July 2018
Volume 59, Issue 9
Open Access
ARVO Annual Meeting Abstract  |   July 2018
Next Generation Sequencing characterizes disease progression in a murine model of Usher syndrome
Author Affiliations & Notes
  • Katelyn Nichole Robillard
    Neuroscience Center, LSU Health Sciences Center, New Orleans, Louisiana, United States
  • Marianne Hathaway
    Neuroscience Center, LSU Health Sciences Center, New Orleans, Louisiana, United States
  • Frank Rigo
    Ionis Pharmaceuticals, Carlsbad, California, United States
  • Jennifer J Lentz
    Neuroscience Center, LSU Health Sciences Center, New Orleans, Louisiana, United States
  • Footnotes
    Commercial Relationships   Katelyn Robillard, None; Marianne Hathaway, None; Frank Rigo, Ionis Pharmaceuticals (E); Jennifer Lentz, None
  • Footnotes
    Support  NIH GM103340 grant, Usher 2020 Foundation
Investigative Ophthalmology & Visual Science July 2018, Vol.59, 2343. doi:
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    • Get Citation

      Katelyn Nichole Robillard, Marianne Hathaway, Frank Rigo, Jennifer J Lentz; Next Generation Sequencing characterizes disease progression in a murine model of Usher syndrome. Invest. Ophthalmol. Vis. Sci. 2018;59(9):2343.

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      © ARVO (1962-2015); The Authors (2016-present)

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Abstract

Purpose : Usher syndrome (Usher) is the leading inherited cause of deaf-blindness, with 2.5% of cases attributed to mutations in the USH1C gene. Transgenic mice expressing the human USH1C c.216A mutation develop retinitis pigmentosa (RP), deafness, and vestibular dysfunction similar to Acadian Usher patients. Due to low expression of Ush1c in the retina, previous methods have been unable to quantify mRNA transcripts, identify isoform variants, or measure splice deletions created by the 216A mutation. We tested the hypothesis that Next Generation Sequencing (NGS) RNA-Seq could be used to measure these factors in Usher mice and wild type littermates. We also developed an NGS method to calculate percentage splice correction in mice treated with antisense oligonucleotides (ASOs) targeting the 216A mutation.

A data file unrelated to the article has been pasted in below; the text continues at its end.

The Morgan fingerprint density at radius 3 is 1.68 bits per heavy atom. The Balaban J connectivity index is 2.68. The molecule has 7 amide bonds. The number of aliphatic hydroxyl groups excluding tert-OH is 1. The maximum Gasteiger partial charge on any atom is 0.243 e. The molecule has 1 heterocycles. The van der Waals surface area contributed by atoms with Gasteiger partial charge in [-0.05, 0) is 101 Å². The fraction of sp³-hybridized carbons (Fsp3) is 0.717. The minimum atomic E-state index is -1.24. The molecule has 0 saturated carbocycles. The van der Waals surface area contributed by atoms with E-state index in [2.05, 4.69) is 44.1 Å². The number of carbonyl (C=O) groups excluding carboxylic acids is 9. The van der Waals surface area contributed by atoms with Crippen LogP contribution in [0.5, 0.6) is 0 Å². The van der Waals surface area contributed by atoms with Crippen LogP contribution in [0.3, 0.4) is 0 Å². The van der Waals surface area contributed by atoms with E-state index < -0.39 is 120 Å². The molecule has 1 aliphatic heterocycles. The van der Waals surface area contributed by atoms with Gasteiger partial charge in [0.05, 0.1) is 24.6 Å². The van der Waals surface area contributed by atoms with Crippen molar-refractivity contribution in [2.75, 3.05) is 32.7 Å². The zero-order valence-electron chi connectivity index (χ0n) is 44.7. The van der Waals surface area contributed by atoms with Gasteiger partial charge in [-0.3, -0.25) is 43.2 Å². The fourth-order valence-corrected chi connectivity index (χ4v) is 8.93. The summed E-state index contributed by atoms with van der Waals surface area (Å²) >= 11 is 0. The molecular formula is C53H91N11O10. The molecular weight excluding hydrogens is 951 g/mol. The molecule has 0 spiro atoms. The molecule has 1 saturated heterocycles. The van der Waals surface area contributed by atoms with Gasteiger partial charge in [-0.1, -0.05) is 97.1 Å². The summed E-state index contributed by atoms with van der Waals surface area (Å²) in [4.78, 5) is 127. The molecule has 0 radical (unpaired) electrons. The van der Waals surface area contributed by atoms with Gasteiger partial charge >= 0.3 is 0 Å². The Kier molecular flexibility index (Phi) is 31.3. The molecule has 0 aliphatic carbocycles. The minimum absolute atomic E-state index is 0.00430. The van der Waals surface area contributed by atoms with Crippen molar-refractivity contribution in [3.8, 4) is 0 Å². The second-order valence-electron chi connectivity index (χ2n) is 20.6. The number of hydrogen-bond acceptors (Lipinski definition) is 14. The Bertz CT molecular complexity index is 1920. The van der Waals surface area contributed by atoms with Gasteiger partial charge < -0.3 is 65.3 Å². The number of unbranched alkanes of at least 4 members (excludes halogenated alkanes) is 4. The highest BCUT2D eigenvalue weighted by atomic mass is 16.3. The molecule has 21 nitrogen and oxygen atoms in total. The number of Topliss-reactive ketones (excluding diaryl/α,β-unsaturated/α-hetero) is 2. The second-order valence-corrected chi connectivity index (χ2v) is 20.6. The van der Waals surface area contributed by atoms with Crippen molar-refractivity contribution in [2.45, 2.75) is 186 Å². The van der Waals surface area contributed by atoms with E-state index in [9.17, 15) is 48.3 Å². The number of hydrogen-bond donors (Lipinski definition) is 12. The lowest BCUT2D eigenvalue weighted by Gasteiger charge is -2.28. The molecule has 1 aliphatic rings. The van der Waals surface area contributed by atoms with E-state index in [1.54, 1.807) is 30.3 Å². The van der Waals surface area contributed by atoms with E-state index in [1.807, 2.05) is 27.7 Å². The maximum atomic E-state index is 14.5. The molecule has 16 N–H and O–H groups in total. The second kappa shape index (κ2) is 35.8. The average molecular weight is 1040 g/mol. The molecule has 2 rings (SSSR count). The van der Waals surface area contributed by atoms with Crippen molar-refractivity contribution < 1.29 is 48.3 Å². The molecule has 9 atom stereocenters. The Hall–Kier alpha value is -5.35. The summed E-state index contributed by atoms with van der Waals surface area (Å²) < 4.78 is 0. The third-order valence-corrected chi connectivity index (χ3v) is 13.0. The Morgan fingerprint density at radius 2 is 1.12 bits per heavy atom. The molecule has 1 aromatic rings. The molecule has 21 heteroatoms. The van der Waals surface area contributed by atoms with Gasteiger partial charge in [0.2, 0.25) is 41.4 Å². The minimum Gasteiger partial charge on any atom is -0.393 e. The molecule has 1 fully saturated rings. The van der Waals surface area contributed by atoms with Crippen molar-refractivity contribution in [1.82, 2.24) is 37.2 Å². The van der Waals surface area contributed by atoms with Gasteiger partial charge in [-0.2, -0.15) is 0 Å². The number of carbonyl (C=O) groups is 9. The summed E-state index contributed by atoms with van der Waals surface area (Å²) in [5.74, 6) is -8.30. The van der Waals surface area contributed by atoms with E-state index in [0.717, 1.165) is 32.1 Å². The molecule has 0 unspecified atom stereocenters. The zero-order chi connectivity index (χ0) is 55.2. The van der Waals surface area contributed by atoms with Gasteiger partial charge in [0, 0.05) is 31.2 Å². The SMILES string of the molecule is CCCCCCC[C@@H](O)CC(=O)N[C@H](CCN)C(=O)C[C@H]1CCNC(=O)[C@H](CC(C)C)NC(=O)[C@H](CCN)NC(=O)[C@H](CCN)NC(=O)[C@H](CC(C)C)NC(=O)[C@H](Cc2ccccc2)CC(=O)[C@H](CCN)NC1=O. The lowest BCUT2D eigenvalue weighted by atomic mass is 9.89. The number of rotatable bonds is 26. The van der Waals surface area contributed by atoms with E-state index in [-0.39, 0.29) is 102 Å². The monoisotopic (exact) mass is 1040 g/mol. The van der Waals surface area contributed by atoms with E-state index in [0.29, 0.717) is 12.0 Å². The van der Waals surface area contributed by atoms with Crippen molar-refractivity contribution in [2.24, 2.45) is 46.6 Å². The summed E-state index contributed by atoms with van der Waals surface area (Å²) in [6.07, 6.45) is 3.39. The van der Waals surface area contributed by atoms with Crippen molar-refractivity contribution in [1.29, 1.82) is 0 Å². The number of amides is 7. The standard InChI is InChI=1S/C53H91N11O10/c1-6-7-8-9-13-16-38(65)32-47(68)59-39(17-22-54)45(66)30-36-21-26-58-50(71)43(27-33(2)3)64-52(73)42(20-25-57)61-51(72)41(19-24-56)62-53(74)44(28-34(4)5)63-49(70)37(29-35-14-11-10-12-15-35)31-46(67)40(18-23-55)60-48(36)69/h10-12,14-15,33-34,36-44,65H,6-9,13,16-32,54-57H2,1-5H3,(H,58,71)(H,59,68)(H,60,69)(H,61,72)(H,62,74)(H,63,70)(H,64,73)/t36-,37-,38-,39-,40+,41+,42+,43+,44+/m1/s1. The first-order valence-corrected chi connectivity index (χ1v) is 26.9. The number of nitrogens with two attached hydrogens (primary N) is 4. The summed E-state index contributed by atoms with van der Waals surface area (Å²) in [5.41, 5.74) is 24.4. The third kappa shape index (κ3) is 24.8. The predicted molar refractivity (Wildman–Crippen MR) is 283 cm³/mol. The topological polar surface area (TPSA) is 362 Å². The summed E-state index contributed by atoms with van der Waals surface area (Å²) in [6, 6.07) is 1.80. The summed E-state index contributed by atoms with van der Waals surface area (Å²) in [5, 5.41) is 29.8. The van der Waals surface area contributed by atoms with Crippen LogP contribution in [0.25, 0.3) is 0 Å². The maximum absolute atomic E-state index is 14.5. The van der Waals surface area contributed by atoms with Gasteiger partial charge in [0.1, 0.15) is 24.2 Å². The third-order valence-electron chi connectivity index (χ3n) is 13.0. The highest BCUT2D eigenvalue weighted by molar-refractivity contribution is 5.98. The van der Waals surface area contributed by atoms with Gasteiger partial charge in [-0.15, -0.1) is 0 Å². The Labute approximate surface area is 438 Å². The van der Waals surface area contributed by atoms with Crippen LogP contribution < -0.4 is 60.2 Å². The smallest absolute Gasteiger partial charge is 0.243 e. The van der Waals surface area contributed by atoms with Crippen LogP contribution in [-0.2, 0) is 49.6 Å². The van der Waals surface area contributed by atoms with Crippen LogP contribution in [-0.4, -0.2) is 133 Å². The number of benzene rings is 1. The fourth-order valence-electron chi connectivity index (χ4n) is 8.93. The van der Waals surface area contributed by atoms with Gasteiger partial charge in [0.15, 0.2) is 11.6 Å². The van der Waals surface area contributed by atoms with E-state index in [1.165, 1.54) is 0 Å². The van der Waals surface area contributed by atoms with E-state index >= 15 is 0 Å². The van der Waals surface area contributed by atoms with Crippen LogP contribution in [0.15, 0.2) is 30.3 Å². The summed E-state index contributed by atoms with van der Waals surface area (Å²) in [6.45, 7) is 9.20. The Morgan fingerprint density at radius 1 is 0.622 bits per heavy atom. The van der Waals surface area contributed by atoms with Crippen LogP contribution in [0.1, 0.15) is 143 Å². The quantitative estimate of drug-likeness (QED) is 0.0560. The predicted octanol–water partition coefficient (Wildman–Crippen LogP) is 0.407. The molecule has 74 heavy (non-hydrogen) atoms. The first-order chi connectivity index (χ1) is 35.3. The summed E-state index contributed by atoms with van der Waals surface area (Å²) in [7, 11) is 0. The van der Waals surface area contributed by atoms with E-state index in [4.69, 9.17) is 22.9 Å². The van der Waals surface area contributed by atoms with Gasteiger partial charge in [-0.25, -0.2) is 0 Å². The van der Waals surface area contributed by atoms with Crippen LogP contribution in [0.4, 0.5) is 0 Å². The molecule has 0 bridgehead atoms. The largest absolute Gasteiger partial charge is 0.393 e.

Methods : NGS RNA-Seq was used to measure Ush1c variant expression and differential gene expression in the retinal transcriptome of Usher mice and wild type littermates over a 1-year time-course. An NGS method was used to measure splice correction in ASO-treated Usher mice on Nextera XT DNA libraries made from retinal cDNA enriched for Ush1c by nested PCR. A visual cliff behavioral assay was then used to correlate Ush1c expression data with visual perception in mice.

Results : Higher levels of Ush1c mRNA were detected in Usher retinas compared to wild type littermates at all ages. Variants a, b, and c were detected at different ages in both groups; however, nearly all variants were abnormally spliced in Usher retinas. ASO treatment significantly increased the levels of full-length and decreased the levels of mutant Ush1c transcripts in Usher retinas. Differentially expressed genes in pathways related to cilia function/transport, ER stress and the unfolded protein response, oxidative stress, and apoptosis were detected between Usher and normal retinas. Visual cliff behavioral analysis showed that Usher mice have reduced visual discrimination at all ages tested compared to normal littermates.

Conclusions : NGS is a highly sensitive method to identify the effects of the 216A mutation on Ush1c splice variants, calculate splice correction with treatment, and measure transcriptome expression in the retina, which can be correlated with visual behavior in mice. These results will improve our understanding of vision loss in Usher and guide the development of genetic strategies for long-term vision correction in RP.

This is an abstract that was submitted for the 2018 ARVO Annual Meeting, held in Honolulu, Hawaii, April 29 - May 3, 2018.

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